Ask James Caan 27th January 2011
This week, James Caan highlights the importance of apprenticeships, what they entail and how they can re-invigorate a workforce.
This week I’d like to turn your attention to the importance of apprenticeships, thanks to an email from Steve.
Steve, a National Business Development Director, wrote to me highlighting the need for employers to engage with apprentices and the value they can deliver to a company.
‘Due to austerity measures the Government has cut train to gain funding which for good or bad has happened.
Steve, apprenticeships are a fantastic way of nurturing new talent and delivering real business benefit, and your letter highlights the need to increase awareness of them amongst employers.
‘However the apprentices’ funding is still there yet many companies will not take up the funding. Our company started doing apprentices about 10 months ago and we have an event to celebrate this on the 10th of February and we have some 75 students gaining certificates for apprentice in Security, Health and social care and Admin and Customer services.
‘One year ago these young people had no wage, no job, no qualifications. Now they have all three and do a great job. Yet when talking to employers, they appear to think apprentices are not for them as they may take too long, will not be able to do a full job or due to youth, will not be contentiousness enough.
‘I think it is the name ‘Apprentice’ – what are your thoughts on to ways to engage the employers?’
There may be a number of reasons why some employers aren’t taking advantage of this funding. Maybe the economic period has restricted recruitment for the SME owner, or perhaps they are unaware of what apprenticeships entail and how they can benefit their organisation. Either way, if you’re a business owner thinking of ways to increase your team’s skill base, I’d recommend exploring them.
Apprenticeships provide people with on-the-job training with the aim of obtaining nationally-recognised qualifications. I think they are an incredibly effective way of identifying up-and-coming talent. What is tremendous about them is that it’s not just the apprentice that benefits – as a business owner you can learn a lot too. An apprentice’s enthusiasm can inject a new lease of life onto a project or make you re-think old practices.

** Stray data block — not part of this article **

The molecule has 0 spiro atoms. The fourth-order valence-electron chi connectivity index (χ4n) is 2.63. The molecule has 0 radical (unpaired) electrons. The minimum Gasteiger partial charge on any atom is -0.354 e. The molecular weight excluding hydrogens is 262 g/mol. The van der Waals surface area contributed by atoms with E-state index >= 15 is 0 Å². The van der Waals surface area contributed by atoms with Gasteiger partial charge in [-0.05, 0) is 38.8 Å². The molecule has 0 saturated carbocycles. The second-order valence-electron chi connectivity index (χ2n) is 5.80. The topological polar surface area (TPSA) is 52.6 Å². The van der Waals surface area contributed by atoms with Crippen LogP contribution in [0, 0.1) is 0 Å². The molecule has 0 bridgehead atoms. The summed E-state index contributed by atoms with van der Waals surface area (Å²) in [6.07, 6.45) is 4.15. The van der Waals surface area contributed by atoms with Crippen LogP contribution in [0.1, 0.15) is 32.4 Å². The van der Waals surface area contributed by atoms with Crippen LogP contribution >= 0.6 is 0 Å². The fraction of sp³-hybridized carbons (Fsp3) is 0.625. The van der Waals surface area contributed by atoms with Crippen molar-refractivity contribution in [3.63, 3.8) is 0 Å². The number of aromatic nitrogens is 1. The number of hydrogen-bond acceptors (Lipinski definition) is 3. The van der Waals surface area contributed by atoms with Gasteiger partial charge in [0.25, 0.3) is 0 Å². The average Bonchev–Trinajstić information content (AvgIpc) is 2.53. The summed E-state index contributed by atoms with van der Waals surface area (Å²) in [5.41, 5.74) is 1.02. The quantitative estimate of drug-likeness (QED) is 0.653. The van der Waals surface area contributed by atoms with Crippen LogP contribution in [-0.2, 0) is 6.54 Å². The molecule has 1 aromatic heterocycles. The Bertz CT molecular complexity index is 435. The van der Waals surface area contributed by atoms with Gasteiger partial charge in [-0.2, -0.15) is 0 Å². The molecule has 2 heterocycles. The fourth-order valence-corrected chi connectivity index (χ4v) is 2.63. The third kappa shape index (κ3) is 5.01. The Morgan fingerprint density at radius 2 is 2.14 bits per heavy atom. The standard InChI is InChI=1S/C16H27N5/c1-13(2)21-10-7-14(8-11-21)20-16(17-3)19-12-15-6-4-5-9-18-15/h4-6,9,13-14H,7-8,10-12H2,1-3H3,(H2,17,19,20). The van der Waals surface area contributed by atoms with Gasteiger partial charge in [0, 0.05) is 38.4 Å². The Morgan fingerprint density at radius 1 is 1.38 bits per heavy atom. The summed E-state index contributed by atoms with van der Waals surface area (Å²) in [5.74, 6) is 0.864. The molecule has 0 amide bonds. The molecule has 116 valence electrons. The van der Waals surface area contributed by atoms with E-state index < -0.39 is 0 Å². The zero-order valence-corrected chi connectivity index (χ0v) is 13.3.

Steve, what your company is offering – the apprenticeships, events and celebration of students’ achievements – is a fantastic thing, something I believe more businesses should be doing. It is a testament to just how successful they can be – maybe it is worth considering inviting businesses in your area to show the scheme’s advantages (and of course how your business is benefiting!)
Apprenticeships can reinvigorate a workforce, develop your company’s skill base and in some cases, increase retention rates. They are also available in a wide range of industries, are suited to all ages and in today’s competitive climate, provide a great way to make someone stand out from the crowd.
There is support and funding available too. For more information, visit The National Apprenticeship Service (NAS) website for further details (http://www.apprenticeships.org.uk/Employers/Training-and-Funding.aspx)
If you’re a small business owner concerned about the time and resources it may take to invest in an apprenticeship, take a moment to think long-term. Be open to new ideas, find out about successful case studies and talk to others offering the schemes to learn about the real business benefit. I think you will be surprised.
Hiring now? http://www.webrecruit.co.uk/submit-a-vacancy.htm